Taking Notes: Eye on Education – IQ Less Important Than “EQ”

Taking Notes: Eye on Education – IQ Less Important Than “EQ”

This column focuses on a wide range of issues affecting post-secondary students. Students are encouraged to submit suggestions and educational topics they are concerned about, or personal experiences with courses or university situations they feel other students should know about. If suggest a topic or a course alert for taking notes, contact djabbour@ausu.org


Although university admission is dependent on a student’s high school marks, new research shows that high school grade point average (GPA) is a poor predictor of success in university. Researchers at Trent University, Ontario, have discovered that a student’s emotional maturity, not grade point average, appears to be the factor that determines whether a student makes it through the first year of university.

James Parker, the Canada Research Chair in Emotion and Health at Trent University, tracked the success of almost 1500 first year students at four U.S. universities and did a follow-up study with 372 Trent U students. Although all students entered university with similar high school GPA, the successful ones scored higher on emotional intelligence (EQ). This “EQ” included interpersonal skills, ability to interact with other people, ability to cope with environmental demands and to work under pressure.

The researchers commented on the irony – high school GPA is the main university admissions variable, and most universities are raising the bar, excluding any high school graduates that do not achieve marks within the upper score – yet a high GPA does not mean success. A further irony is that programs such as medicine have an even higher minimum GPA admissions standard – yet some might argue that these are professions that would benefit from students who demonstrate a higher degree of emotional intelligence and people skills.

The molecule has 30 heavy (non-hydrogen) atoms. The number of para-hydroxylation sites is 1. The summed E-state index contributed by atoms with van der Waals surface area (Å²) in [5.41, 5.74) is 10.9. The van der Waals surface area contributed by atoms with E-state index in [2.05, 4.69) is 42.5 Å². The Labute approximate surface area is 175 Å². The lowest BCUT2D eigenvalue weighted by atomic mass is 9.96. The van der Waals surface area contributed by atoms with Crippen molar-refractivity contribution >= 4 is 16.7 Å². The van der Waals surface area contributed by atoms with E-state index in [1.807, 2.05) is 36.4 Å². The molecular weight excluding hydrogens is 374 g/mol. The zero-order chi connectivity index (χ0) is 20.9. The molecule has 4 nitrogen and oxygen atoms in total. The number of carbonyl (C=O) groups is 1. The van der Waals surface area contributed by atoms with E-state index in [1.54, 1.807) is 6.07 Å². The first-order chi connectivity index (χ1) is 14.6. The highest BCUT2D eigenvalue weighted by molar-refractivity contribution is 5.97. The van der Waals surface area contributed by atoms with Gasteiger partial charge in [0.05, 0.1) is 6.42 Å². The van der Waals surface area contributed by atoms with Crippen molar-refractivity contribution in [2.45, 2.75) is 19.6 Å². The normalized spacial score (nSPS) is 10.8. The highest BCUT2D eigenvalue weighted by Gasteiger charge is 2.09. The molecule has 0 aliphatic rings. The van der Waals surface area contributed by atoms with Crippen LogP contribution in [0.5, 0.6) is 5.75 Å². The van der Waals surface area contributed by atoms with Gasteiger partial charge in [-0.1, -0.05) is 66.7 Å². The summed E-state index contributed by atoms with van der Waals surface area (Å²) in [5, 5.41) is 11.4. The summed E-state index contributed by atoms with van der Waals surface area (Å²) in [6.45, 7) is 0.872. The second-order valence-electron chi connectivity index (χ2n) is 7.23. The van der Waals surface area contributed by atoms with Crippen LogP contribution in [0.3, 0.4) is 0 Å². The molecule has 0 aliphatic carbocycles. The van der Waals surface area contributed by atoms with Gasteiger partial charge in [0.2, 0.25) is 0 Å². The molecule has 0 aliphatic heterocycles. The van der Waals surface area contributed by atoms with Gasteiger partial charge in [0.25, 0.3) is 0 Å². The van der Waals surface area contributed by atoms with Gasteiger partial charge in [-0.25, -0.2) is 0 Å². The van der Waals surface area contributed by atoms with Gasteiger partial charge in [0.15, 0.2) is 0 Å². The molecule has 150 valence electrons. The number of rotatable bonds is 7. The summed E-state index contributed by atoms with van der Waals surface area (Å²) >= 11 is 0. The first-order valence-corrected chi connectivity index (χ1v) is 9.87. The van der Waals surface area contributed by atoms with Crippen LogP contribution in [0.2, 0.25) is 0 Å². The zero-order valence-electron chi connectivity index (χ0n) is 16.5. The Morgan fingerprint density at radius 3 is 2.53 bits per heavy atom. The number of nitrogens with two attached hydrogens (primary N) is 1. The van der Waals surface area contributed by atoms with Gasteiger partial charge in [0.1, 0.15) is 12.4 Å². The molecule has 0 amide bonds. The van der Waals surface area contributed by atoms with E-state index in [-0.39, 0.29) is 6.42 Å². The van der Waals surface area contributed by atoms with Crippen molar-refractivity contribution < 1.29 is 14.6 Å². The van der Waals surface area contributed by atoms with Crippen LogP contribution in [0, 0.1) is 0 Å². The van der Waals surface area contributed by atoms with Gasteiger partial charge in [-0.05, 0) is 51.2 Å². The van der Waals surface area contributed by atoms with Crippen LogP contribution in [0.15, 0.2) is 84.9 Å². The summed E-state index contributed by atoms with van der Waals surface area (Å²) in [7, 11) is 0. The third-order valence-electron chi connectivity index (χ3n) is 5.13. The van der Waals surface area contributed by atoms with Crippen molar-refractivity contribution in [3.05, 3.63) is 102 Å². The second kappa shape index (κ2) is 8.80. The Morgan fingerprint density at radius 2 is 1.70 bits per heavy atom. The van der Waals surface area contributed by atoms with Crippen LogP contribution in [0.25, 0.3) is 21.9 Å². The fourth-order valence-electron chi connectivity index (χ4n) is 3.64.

Of concern, too, are the increasingly dismal retention rates, with an average of one out of every ten students dropping out after the first year. This increases in subsequent years, with some universities experiencing graduation rates of only 50% in certain programs. In Ontario, more than one quarter fail to graduate within seven years.

There are, of course, many factors that affect retention, including financial. But if success in high school is not one of them, it is time for universities to sit up and take notice. As demands for post-secondary education increase, universities are coping with limited resources by raising admission standards. This has resulted in many well-qualified students being excluded from a university education simply on the basis of a less than stellar high school performance. If high school academics are not the best indicator of success at university, universities need to make some adjustments to their admission process. There are many factors involved in achieving success at university, including emotional maturity. Athabasca University’s Open Admission policy serves as an excellent model of a university that accepts students on the basis of other criteria, allowing students who may not have done particularly well in high school to have a chance to prove themselves in university. AU students provide ample proof that such an admission policy works.

Schmidt, Sarah, CanWest News Service, August 16, 2004. EQ, not IQ, holds key to university success: High school grades a weak predictor of who does well at next level.

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